their nationality and race/ethnicity rather than their actions and motives.

    http://en.wikipedia.org/wiki/Barlow_and_Chambers_execution

    In 1986, Malayasia executed Kevin Barlow and Brian Chambers, white
    Australian men, for smuggling heroin. There was a public outcry in
    Australia, condemnation of the executions by Australia's Prime Minister
    Bob Hawke, and sympathy for the drug smugglers in parts of the UK media.
    A television miniseries 'Dadah is Death', starring Julie Christie, was produced.

    Before executing white people for the first time, Malayasia had executed
    scores of East Asians (largely ethnic Chinese) with no objection other than
    by some activists opposed to the death penalty. After Malayasia resumed
    executing non-white people for drug offences, the Western media resumed
    its usual silence and comparative lack of concern.

    If I recall correctly (it's been a long time), there was a case in Malayasia
    after Barlows and Chambers were executed. It seemed like a tragic story.
    A young not-yet-married couple from Hong Kong (then under UK colonial
    rule) was going to be executed for drug offences. She was pregnant and,
    needing money to get married (as he had promised her), she had agreed
    to help him smuggling drugs 'just this once'. She had no criminal record.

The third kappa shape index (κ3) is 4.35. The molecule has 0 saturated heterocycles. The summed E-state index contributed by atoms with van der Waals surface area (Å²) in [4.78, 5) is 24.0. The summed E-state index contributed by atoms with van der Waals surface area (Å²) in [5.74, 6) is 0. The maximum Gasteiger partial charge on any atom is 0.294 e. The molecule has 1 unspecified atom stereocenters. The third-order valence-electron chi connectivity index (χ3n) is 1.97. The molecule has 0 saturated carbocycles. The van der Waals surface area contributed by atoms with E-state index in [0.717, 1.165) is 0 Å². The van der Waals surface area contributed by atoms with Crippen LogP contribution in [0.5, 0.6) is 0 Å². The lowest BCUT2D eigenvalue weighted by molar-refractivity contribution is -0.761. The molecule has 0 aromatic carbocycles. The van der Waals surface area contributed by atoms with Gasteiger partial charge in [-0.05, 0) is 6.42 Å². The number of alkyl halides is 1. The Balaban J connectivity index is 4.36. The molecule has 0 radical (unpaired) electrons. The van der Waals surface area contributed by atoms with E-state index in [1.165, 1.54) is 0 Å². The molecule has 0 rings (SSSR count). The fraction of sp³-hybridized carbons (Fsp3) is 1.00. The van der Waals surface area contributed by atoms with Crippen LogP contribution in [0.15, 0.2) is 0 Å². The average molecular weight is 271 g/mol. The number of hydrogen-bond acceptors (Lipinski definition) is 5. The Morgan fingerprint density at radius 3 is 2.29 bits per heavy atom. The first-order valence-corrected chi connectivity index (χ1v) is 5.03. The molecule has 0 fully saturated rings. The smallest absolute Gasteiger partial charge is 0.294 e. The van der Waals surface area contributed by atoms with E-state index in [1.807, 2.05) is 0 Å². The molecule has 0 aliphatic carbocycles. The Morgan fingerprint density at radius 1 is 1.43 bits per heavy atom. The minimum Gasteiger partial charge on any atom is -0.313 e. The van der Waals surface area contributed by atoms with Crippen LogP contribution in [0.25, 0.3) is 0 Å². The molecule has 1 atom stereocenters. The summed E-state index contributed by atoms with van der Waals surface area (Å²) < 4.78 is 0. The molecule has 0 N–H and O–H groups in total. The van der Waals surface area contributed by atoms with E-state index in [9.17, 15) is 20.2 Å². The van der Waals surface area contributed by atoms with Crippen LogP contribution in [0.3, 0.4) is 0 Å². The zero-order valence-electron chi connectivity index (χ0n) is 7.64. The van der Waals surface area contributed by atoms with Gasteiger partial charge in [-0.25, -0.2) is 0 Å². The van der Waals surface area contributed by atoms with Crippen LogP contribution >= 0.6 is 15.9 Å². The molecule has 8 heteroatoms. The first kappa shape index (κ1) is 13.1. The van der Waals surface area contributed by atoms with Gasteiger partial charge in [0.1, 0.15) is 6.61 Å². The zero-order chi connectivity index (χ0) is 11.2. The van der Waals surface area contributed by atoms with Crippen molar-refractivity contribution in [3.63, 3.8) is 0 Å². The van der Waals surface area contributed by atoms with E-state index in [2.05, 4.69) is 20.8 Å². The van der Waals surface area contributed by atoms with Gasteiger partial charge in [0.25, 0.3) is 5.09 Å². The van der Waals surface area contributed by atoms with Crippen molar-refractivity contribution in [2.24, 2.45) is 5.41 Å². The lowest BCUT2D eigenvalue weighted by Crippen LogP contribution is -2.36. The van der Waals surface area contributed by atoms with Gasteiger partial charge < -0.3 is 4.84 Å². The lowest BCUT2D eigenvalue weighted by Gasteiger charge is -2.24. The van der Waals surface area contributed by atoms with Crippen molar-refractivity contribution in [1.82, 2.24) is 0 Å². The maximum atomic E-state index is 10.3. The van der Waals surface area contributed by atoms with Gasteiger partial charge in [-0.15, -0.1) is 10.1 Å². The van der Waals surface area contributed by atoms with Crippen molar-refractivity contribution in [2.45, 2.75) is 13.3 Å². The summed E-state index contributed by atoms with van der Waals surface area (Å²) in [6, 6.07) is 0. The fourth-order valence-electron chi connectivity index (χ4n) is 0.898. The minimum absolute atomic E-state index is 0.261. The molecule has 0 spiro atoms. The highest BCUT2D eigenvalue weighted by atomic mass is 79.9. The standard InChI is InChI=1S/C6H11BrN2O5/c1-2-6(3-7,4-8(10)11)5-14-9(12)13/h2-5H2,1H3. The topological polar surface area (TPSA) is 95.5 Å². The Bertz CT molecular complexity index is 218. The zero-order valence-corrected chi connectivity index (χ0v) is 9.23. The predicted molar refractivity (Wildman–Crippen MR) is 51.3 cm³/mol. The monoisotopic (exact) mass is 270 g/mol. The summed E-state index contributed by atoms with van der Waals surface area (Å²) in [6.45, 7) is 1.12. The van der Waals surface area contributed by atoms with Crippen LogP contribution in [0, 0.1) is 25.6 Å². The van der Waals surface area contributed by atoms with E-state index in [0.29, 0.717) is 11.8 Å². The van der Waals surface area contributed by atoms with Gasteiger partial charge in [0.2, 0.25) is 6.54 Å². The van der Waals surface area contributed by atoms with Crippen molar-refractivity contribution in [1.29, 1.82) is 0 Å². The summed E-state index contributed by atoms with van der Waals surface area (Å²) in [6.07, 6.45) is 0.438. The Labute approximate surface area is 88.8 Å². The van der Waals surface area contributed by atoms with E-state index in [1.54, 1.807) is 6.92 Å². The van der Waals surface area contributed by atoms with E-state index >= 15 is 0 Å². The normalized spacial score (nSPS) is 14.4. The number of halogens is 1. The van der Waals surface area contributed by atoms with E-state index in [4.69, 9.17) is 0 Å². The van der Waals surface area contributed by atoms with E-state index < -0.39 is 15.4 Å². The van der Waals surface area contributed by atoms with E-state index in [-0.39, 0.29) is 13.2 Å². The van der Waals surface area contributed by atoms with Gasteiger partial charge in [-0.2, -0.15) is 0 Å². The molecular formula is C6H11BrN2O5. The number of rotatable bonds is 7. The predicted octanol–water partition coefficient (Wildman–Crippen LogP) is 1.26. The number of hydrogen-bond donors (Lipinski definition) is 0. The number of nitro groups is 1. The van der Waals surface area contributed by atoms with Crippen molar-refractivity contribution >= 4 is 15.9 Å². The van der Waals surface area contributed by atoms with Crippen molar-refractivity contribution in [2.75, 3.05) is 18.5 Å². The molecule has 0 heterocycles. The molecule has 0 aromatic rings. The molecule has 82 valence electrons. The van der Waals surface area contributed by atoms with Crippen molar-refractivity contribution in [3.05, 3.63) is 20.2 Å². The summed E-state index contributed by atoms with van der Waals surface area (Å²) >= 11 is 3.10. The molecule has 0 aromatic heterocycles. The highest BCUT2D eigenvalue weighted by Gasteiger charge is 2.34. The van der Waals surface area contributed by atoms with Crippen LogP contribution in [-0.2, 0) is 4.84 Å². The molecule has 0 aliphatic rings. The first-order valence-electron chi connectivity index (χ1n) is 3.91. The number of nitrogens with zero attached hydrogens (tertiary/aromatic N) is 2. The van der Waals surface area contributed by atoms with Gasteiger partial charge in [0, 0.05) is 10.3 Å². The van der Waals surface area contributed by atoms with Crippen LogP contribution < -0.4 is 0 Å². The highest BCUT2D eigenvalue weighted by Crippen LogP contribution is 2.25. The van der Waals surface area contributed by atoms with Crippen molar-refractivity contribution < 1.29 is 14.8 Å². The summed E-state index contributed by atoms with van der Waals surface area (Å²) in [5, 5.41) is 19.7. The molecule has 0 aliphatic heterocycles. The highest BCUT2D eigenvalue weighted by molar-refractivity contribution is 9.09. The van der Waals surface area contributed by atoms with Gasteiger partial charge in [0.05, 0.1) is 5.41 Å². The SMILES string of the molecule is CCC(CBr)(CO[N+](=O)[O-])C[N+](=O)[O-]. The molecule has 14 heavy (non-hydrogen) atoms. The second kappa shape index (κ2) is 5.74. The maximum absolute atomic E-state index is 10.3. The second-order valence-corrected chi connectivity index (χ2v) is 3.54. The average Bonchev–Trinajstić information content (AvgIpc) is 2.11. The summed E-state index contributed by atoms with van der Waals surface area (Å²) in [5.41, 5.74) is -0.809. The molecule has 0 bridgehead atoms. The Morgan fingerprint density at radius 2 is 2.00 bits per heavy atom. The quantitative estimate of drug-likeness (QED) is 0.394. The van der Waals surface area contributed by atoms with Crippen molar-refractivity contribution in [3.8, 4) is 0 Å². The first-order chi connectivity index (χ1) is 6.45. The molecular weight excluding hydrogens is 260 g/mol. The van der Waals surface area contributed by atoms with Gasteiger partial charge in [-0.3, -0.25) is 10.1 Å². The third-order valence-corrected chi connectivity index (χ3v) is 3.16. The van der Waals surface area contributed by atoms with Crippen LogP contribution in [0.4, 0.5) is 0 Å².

After they were sentenced to death, he begged the court at least to spare
    her life so she could live to see their child grow up. As British subjects,
    the ethnic Chinese couple and their supporters in Hong Kong asked the UK
    government for help, but the UK government seemed even less interested
    than in the case of white Australians. So he was hanged. Shortly after
    she gave birth, she also was hanged. Their baby would be brought up by
    her parents in Hong Kong. I believe that Malayasia should have spared
    her life on humanitarian grounds. She was young, foolish, desperate, and
    too much in love with the wrong man at the wrong time, but did all that
    and her criminal act mean that she deserved to be put to death?
  13. 22 Aug '13 19:54
    Originally posted by stoker
    I have no sympathy at all for any dealer or runner of drugs,
    I have some sympathy for the people who are compelled by force or
    impelled by desperate circumstances to participate in drug trafficking.
  14. 22 Aug '13 20:11
    Originally posted by e4chris
    Story;
    http://www.dailyrecord.co.uk/news/uk-world-news/peru-drug-arrests-were-forced-2159057

    Two Scottish girls hoped to trip the light fantastic home with £1.5m of coke in food packs from Peru. Sadly the plan failed. I read somewhere they could wait up to 3 years before standing trial, which is bad. The prison they were going to didn't look like hell.
    ...[text shortened]... serious especially given balis slack laws on many things I'd want the UK to close the Embassy.
    Sky news said that the girls are from Scotland and Northern Ireland.

    This has been repeated over and over by Sky News that one is Scottish
    and the other is Irish.

    But if they had both won gold medals in the Olympic Games
    then they would be described as British.

    Once again the English propaganda machine swings into action.

    They cannot have it both ways. The girls are British.

    Britain now claims Andy Murray.

    When he was losing he was Scottish.

    Now all of a sudden he is British.
  15. Subscriber AThousandYoung
    It's only business
    22 Aug '13 20:16 / 2 edits
    The Welsh, Cornish and Brittanians in France are Britons, not the English
    http://www.youtube.com/watch?v=j617mImHVvk

    http://en.wikipedia.org/wiki/File:Britain_peoples_circa_600.svg
    http://en.wikipedia.org/wiki/File:Britonia6hcentury.png